Indonesia Nazi coffeehouse causes outrage

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Soldatenkaffee
Indonesian locals posing in historic uniforms in front of the Nazi-themed Soldatenkaffee in Bandung, Java.

Nazi-themed restaurants, cafés and artwork seem to enjoy high popularity in Southeast Asia. After an outrage over an Hitler-styled chicken restaurant in Thailand and a university mural in Bangkok depicting German Nazi leader Adolf Hitler, the next scandal now emerged in Indonesia.

A so-called Soldatenkaffee (Soldier’s coffee house) in Bandung in Central Indonesia closed down “temporarily” on July 22 over strong pressure from locals and international protest. The café was named after popular hangouts for soldiers in Germany and occupied Paris during World War II.

The venue opened in 2011 and boasted Nazi-related memorabilia, including a red wall with a portrait of Adolf Hitler and a flag with a swastika symbol, which has – unlike in Thailand – prompted angry responses from foreigners and Indonesians. There were also gas mask canisters as decoration and staff used to wear t-shirts with Nazi symbols. Other memorabilia included bajonets, lanterns and other war-related stuff, bought through respective Internet shops. Food on offer included German schnitzel and beer.

Henry Mulyana, the café’s creator and owner, defended himself after a Jakarta Post article drew attention to the outlet. He said he did “not intend to bring back memories of the Holocaust”, does not “idolise Hitler” but simply “adores the soldiers’ paraphernalia.”

Mulyana said that his café had also attracted Western guests, including Germans, with one photographed on its Facebook page wearing a red swastika T-shirt along with several Indonesians in the same clothes.

While Indonesian law states that “anyone who deliberately shows hatred towards others based on race or ethnicity” can be jailed for up to five years, authorities did not care about the café so far. Mulyana even said that he plans to open an even bigger branch of the Soldatenkaffee on the popular tourist island of Bali.

The Simon Wiesenthal Center, a US-based Nazi watchdog center, in the meantime has been reaching out to senior Indonesian diplomats to express “outrage and disgust” over the café.

 

 

 

 

 

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Reading Time: 2 minutes

Indonesian locals posing in historic uniforms in front of the Nazi-themed Soldatenkaffee in Bandung, Java.

Nazi-themed restaurants, cafés and artwork seem to enjoy high popularity in Southeast Asia. After an outrage over an Hitler-styled chicken restaurant in Thailand and a university mural in Bangkok depicting German Nazi leader Adolf Hitler, the next scandal now emerged in Indonesia.

Reading Time: 2 minutes

Soldatenkaffee
Indonesian locals posing in historic uniforms in front of the Nazi-themed Soldatenkaffee in Bandung, Java.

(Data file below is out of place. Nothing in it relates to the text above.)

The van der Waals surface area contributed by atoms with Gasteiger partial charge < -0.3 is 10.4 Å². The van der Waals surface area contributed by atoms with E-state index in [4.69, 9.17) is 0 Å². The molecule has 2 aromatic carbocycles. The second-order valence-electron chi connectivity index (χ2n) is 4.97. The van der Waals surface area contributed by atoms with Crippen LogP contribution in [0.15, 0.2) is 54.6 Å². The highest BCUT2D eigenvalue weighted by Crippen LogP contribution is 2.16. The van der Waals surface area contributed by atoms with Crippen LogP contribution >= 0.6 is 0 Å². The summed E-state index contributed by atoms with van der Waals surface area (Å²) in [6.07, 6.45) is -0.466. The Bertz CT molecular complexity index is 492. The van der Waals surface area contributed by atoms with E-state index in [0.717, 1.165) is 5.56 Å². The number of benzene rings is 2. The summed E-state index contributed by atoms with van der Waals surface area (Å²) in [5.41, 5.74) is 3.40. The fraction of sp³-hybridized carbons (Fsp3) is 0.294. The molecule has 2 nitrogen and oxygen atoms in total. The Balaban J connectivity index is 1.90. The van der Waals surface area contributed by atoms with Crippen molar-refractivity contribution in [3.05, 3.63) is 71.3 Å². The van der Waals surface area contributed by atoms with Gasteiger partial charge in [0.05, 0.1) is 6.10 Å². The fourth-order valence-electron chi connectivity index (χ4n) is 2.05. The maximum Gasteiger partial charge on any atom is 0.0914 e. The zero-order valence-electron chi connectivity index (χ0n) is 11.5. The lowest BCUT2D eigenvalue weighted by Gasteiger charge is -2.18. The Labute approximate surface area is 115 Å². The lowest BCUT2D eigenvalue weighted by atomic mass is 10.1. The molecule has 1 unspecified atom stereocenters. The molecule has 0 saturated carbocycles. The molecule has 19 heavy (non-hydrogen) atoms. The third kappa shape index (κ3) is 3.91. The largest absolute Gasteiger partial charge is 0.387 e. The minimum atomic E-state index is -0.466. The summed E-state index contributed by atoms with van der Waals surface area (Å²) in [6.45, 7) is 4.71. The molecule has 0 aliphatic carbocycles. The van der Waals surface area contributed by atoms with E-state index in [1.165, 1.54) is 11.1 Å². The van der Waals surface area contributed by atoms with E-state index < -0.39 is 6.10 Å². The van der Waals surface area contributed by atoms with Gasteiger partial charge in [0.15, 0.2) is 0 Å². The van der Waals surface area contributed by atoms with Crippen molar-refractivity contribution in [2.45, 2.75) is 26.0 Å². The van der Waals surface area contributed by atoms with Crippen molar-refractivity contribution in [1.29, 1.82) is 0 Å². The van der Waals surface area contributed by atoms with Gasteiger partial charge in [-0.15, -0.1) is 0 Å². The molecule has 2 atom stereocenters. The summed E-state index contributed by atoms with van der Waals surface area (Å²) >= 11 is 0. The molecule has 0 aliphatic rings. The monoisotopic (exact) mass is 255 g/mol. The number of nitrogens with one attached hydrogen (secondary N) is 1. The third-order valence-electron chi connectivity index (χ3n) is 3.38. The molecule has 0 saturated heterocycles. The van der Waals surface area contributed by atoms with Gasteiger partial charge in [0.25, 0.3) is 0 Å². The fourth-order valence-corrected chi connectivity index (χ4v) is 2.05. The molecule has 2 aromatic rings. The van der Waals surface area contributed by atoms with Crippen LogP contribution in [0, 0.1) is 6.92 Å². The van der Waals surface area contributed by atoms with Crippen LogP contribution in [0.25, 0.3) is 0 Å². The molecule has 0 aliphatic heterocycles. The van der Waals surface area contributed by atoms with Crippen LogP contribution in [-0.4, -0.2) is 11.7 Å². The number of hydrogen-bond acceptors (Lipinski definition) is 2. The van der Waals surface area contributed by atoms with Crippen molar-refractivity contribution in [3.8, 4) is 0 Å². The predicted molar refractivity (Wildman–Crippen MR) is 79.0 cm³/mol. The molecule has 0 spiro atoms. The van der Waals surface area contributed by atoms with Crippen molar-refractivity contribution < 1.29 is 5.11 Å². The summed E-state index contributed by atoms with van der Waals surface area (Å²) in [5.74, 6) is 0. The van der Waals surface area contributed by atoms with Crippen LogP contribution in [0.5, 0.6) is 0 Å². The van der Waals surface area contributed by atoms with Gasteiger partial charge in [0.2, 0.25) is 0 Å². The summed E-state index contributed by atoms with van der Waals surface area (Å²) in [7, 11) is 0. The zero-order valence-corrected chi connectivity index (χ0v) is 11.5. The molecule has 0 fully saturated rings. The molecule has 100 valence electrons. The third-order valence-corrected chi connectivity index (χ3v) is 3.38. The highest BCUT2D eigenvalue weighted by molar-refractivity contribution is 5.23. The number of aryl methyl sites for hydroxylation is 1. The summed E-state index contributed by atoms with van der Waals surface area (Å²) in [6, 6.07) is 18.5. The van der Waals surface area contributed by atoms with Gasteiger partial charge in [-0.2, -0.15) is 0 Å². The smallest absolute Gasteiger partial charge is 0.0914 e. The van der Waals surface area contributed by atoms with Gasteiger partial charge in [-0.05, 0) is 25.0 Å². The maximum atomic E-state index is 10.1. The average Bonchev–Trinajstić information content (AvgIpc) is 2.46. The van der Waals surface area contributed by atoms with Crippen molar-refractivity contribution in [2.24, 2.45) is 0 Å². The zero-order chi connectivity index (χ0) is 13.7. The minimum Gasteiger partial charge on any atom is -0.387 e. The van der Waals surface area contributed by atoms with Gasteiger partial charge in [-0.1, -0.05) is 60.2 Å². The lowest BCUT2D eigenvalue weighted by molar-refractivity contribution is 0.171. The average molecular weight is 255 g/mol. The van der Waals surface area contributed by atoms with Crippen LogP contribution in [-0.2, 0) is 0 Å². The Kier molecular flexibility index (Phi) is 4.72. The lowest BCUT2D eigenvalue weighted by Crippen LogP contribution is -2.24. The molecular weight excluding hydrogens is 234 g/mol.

Nazi-themed restaurants, cafés and artwork seem to enjoy high popularity in Southeast Asia. After an outrage over an Hitler-styled chicken restaurant in Thailand and a university mural in Bangkok depicting German Nazi leader Adolf Hitler, the next scandal now emerged in Indonesia.

A so-called Soldatenkaffee (Soldier’s coffee house) in Bandung in Central Indonesia closed down “temporarily” on July 22 over strong pressure from locals and international protest. The café was named after popular hangouts for soldiers in Germany and occupied Paris during World War II.

The venue opened in 2011 and boasted Nazi-related memorabilia, including a red wall with a portrait of Adolf Hitler and a flag with a swastika symbol, which has – unlike in Thailand – prompted angry responses from foreigners and Indonesians. There were also gas mask canisters as decoration and staff used to wear t-shirts with Nazi symbols. Other memorabilia included bajonets, lanterns and other war-related stuff, bought through respective Internet shops. Food on offer included German schnitzel and beer.

Henry Mulyana, the café’s creator and owner, defended himself after a Jakarta Post article drew attention to the outlet. He said he did “not intend to bring back memories of the Holocaust”, does not “idolise Hitler” but simply “adores the soldiers’ paraphernalia.”

Mulyana said that his café had also attracted Western guests, including Germans, with one photographed on its Facebook page wearing a red swastika T-shirt along with several Indonesians in the same clothes.

While Indonesian law states that “anyone who deliberately shows hatred towards others based on race or ethnicity” can be jailed for up to five years, authorities did not care about the café so far. Mulyana even said that he plans to open an even bigger branch of the Soldatenkaffee on the popular tourist island of Bali.

The Simon Wiesenthal Center, a US-based Nazi watchdog center, in the meantime has been reaching out to senior Indonesian diplomats to express “outrage and disgust” over the café.

 

 

 

 

 

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